The English rendering of chesed is often “mercy” but it more adequately means “steadfast love” therefore chesed suggests most often God’s freely given commitment to love. It is what God is all about and this quality is evident within the covenant He freely made with Israel.

In Genesis God made promises to Abraham and to his descendants; not because of any inherent goodness or greatness on their part but because He chose them to be His people and because He loved them. They did not earn God’s love or His choice of them to be His people, in fact, God said they were the least of all peoples.

In the following verses God is describing His steadfast love for Israel. Chesed, as used in verse 9 and translated as “mercy”, indicates strong, steadfast love that never fails and is part of God’s covenant with Israel.

Deuteronomy 7:7 The Lord did not set his love upon you, nor choose you, because ye were more in number than any people; for ye were the fewest of all people: 7:8 But because the Lord loved you, and because he would keep the oath which he had sworn unto your fathers, hath the Lord brought you out with a mighty hand, and redeemed you out of the house of bondmen, from the hand of Pharaoh king of Egypt. 7:9 Know therefore that the Lord thy God, he is God, the faithful God, which keepeth covenant and mercy  [lovingkindness] with them that love him and keep his commandments to a thousand generations;

Genesis 28:15 And, behold, I am with thee, and will keep thee in all places whither thou goest, and will bring thee again into this land; for I will not leave thee, until I have done that which I have spoken to thee of.

Numbers 14:18 The LORD is longsuffering, and of great mercy  [lovingkindness, steadfast love] forgiving iniquity and transgression, and by no means clearing the guilty, visiting the iniquity of the fathers upon the children unto the third and fourth generation.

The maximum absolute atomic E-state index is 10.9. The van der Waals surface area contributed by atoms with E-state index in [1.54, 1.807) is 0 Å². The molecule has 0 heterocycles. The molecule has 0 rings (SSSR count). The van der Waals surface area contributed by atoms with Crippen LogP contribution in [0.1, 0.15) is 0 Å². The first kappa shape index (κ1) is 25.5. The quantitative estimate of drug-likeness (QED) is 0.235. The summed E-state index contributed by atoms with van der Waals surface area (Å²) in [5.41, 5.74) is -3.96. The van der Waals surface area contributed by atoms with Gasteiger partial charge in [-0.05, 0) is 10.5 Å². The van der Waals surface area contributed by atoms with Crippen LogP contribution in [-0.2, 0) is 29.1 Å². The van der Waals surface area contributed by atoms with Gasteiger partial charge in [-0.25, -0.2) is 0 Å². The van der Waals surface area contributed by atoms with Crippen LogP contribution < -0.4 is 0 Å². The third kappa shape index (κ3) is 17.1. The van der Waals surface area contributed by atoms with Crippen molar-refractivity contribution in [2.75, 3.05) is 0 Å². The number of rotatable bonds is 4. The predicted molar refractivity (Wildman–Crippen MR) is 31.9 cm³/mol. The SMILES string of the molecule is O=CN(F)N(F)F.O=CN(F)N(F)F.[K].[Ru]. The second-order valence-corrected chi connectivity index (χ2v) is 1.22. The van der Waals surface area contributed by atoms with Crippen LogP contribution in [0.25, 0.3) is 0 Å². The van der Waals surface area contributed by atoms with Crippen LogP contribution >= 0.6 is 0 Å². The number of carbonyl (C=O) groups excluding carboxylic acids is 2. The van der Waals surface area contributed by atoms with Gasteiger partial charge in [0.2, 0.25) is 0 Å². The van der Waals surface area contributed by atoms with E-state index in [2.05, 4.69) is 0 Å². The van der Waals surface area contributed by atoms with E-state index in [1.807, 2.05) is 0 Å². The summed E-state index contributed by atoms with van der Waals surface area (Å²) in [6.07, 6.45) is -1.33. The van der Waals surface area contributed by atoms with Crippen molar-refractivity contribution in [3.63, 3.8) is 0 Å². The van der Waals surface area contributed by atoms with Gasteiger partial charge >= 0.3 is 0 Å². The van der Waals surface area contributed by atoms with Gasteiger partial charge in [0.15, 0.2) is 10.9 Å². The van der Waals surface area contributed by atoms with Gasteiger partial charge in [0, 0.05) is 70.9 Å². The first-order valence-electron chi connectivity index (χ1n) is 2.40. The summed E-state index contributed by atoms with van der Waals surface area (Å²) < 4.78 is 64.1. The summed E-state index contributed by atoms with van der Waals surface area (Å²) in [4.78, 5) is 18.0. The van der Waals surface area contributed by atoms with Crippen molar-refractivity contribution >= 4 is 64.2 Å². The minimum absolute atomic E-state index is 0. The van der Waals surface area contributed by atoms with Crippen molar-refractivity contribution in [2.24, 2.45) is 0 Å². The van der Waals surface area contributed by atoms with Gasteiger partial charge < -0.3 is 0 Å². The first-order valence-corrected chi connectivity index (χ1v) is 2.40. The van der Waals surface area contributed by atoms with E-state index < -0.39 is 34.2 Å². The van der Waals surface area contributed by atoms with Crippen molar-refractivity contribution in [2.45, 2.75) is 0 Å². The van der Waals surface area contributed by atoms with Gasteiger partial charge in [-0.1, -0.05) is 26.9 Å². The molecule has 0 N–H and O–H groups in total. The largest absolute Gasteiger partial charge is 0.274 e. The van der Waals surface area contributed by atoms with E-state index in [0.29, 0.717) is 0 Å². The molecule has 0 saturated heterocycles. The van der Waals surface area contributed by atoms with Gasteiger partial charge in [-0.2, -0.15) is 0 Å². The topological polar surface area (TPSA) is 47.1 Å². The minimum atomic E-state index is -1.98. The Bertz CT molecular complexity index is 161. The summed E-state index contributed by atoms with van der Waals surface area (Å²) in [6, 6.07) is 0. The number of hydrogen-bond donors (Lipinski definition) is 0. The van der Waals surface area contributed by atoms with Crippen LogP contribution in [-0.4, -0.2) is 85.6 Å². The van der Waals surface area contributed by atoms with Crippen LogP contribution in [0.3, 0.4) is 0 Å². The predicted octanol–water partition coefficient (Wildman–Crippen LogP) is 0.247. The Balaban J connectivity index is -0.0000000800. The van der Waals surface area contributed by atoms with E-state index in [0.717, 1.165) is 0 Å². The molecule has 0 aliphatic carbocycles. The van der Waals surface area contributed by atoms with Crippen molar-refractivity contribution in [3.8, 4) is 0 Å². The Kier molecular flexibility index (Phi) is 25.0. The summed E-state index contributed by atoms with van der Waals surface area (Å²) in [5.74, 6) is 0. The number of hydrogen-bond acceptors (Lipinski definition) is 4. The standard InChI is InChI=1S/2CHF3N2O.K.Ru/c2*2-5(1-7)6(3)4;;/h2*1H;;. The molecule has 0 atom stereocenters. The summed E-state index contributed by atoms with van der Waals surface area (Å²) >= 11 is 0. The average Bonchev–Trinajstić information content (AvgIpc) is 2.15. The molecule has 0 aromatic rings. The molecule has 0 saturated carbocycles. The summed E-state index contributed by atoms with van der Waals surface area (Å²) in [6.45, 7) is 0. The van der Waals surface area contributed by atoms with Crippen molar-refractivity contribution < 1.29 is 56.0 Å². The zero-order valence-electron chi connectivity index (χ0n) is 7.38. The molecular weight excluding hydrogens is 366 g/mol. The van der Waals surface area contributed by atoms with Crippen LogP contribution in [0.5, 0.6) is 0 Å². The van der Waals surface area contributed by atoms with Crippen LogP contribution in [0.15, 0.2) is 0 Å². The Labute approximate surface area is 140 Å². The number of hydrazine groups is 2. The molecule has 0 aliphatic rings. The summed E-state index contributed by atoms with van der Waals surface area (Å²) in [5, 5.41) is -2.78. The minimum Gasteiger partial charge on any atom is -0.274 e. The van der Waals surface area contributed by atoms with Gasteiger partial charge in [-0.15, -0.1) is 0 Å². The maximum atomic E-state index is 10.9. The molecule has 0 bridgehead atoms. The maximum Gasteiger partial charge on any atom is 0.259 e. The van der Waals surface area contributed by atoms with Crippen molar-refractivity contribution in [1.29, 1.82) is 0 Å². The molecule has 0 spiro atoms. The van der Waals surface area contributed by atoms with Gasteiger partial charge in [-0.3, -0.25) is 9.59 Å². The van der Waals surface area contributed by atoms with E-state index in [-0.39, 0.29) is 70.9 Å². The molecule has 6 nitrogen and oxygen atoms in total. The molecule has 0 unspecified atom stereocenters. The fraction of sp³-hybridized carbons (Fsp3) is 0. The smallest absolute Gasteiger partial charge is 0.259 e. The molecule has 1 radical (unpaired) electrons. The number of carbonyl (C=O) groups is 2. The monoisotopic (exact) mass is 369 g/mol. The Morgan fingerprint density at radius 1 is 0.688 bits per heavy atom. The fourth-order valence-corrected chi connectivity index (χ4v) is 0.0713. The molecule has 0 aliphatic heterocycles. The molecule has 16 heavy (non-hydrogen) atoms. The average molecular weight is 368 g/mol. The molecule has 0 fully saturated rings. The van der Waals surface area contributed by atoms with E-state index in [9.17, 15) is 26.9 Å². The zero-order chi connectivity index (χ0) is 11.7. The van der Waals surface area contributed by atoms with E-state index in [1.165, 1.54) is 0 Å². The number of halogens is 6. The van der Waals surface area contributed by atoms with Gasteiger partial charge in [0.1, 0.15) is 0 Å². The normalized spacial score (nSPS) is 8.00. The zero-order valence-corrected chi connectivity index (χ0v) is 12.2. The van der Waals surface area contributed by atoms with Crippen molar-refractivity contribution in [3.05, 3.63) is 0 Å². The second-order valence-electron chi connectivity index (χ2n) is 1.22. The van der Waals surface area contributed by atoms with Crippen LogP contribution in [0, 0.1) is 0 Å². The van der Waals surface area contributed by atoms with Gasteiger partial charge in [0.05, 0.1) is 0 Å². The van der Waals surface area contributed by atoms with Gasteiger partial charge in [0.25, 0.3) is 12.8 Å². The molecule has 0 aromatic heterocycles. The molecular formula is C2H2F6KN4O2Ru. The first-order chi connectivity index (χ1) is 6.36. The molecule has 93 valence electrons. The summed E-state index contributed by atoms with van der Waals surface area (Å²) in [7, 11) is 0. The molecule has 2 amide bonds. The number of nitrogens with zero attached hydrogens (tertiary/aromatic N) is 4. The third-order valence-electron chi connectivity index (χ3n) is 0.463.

Paul conveyed this concept of the steadfastness of God in his letter to Timothy: that God remains faithful to Himself and who He is regardless of what we do or what we believe.

2 Timothys 2:11 It is a faithful saying: For if we be dead with him, we shall also live with him: 2:12 If we suffer, we shall also reign with him: if we deny him, he also will deny us: 2:13 If we believe not, yet he abideth faithful: he cannot deny himself.

God’s loving-kindness extends to the children of Abraham through faith who are the Israel of God.

Galatians 3:28 There is neither Jew nor Greek, there is neither bond nor free, there is neither male nor female: for ye are all one in Christ Jesus. 3:29 And if ye be Christ’s, then are ye Abraham’s seed, and heirs according to the promise.

God freely entered into a marriage covenant with the children of Israel and the kind of love He showed toward them was expressed as chesed: steadfast loving-kindness and patient forbearance. This brings to mind the kind of grace and unmerited favor that is translated from the Greek word charis.